Carefully trying to pick my way across a marsh, I sink into a deep pocket of mud up to my shins. This wet terrain is a regular hazard on the Arctic Circle Trail.
NOTE: This is Part 4 of a series. ► Part 1 | Part 2 | Part 3 | Packing/Logistics
Hiking Distance 16 km (10 miles) | 6 hours
The Greenlandic morning is dark & wet with heavy fog at 8am when I begin packing my gear for the next leg of the Arctic Circle Trail. Luckily most of the day will be hiking downhill out of the mountains.
Stuffing dry kindling from my failed fire attempt under a rock for the next hiker to use, I gradually make my way into a valley lined with small lakes and cotton grass blowing in the wind.
Eventually the fog clears and I spot reindeer grazing in the hills beside me. Then another arctic hare. There are so many wild animals roaming Greenland!
Nerumaq hut is not far away, and I stop to take a short nap due to lack of sleep the night before. Today will be a long day on the trail and I’ll need all the energy I can get.
Moving quite fast now, at this pace I should finish by tomorrow evening. My backpack is exponentially lighter having eaten most of the food I began with.
The Arctic Circle Trail threads through a patch of dwarf willow trees, the tallest are only about 6 feet high. It’s the largest forest I’ve seen since arriving in Greenland last week. Trees don’t grow well in the arctic tundra.
More and more rivers snake their way down from the mountains across my path, some with small waterfalls. Most are easily crossed by rock-hopping.
The trail becomes wet & swampy again. The weather worsens.
In fact now it’s raining. I still haven’t found the next hut. Fog moves in and the sky darkens. While I’d love a dry place to sleep tonight, it looks like I’ll have to pitch camp in the rain.
I curl into my sleeping bag and snack on dried fish — washing it down with the last of my potent Greenlandic schnapps in an attempt to stay warm.
Hiking Distance 22 km (14 miles) | 8 hours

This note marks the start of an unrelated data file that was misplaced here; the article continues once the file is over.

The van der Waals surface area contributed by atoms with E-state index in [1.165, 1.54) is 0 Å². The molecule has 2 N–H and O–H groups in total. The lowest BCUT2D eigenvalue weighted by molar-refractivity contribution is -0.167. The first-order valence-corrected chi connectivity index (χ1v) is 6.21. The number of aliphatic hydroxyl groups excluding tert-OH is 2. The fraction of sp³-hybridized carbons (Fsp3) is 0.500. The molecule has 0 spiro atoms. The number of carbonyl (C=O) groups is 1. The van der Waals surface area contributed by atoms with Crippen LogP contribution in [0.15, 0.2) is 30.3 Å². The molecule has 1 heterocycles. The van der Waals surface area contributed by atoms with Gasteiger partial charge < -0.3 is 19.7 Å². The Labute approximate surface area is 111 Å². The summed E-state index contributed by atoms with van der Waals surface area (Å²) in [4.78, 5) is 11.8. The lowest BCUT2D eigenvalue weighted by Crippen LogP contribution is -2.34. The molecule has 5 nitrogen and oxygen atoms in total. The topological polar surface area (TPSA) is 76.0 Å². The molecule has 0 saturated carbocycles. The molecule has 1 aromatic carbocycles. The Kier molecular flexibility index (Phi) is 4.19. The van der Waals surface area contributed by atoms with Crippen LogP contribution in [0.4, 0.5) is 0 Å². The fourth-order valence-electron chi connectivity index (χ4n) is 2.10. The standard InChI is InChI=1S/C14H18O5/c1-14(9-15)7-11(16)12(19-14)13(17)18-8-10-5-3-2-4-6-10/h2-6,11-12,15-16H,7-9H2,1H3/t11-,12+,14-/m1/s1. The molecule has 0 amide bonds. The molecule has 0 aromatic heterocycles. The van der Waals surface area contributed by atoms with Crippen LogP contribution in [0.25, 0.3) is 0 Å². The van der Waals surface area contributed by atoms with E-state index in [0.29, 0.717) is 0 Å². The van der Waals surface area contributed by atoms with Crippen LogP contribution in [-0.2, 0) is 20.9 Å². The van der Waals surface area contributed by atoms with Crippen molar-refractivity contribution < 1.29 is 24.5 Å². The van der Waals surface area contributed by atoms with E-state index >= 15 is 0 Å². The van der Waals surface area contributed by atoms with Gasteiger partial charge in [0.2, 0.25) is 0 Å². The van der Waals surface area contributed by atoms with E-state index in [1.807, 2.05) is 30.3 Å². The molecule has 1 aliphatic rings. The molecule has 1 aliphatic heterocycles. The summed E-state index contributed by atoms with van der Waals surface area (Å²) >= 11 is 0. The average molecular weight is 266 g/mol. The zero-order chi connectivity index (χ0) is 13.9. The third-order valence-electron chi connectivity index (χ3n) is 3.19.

The next morning I prepare for what will hopefully be the final day of trekking. Right away my feet are sucked deep into bog mud, up to my shins. Not a good way to start!
Climbing a hill I soon discover the Tulleq hut I’d been searching for the night before. Ahhhhh! Only 10 more minutes and I would have enjoyed a solid roof over my head.
The trail rises back into the mountains through a high rocky valley, with views of snow covered peaks on either side. I find the remains of dog sledding equipment scattered about.
Hiking through boulder fields alongside a small river, crossing it a few times before coming to a wide open valley called Nasaasaaq. Jagged mountains can been seen in the distance.
Trekking down into this beautiful valley, I spy something large, shaggy, and brown moving across the trail. It’s a musk ox!
The musk ox is Greenland’s largest land mammal weighing up to 400 kilos (880 lbs). These huge shaggy creatures are related to goats, but look more like buffalo to me.
I watched a group of them from a distance earlier that week, but this bull was only 50 yards away — blocking the path ahead. The Greenlandic name for them, Umimmak, means “the long-bearded one”.
Musk oxen are an important source of meat and wool for native Greenlanders. You have to be careful not to get too close or they can charge.
Eventually this one smelled me & ran up a mountain. I don’t blame it.
After passing an out-of-place ski lift, I round a corner to find the Arctic Ocean. Perched on the edge is the colorful fishing town of Sisimiut.
Success! I made it! I hike into town past hundreds of barking sled dogs feeling on top of the world. My feet ache. My body is exhausted. Yet I can’t stop smiling.
Trekking for 10 days across the Arctic Circle Trail in Greenland’s wilderness was a rewarding adventure travel experience.
I’d lived off the land eating berries & mushrooms, saw all kinds of cool wildlife, camped under the stars, and spent time alone with my thoughts surrounded by nature. It was my personal version of into the wild.
To celebrate the end of my long journey I checked into a fancy hotel, boots still caked in mud. Jumping into a hot shower for 20 minutes with a cold beer. Followed by a delicious musk ox steak dinner with Greenlandic coffee.
Damn it felt good to be back in civilization!
The next 4 days were spent walking around Sisimiut, hanging out with other hikers & a group of theater actors from Norway & Denmark. We danced to Greenlandic hip hop & learned about Inuit culture.
Hiking the Arctic Circle Trail in Greenland and reconnecting with nature in the wilderness has been the highlight of my travel year so far.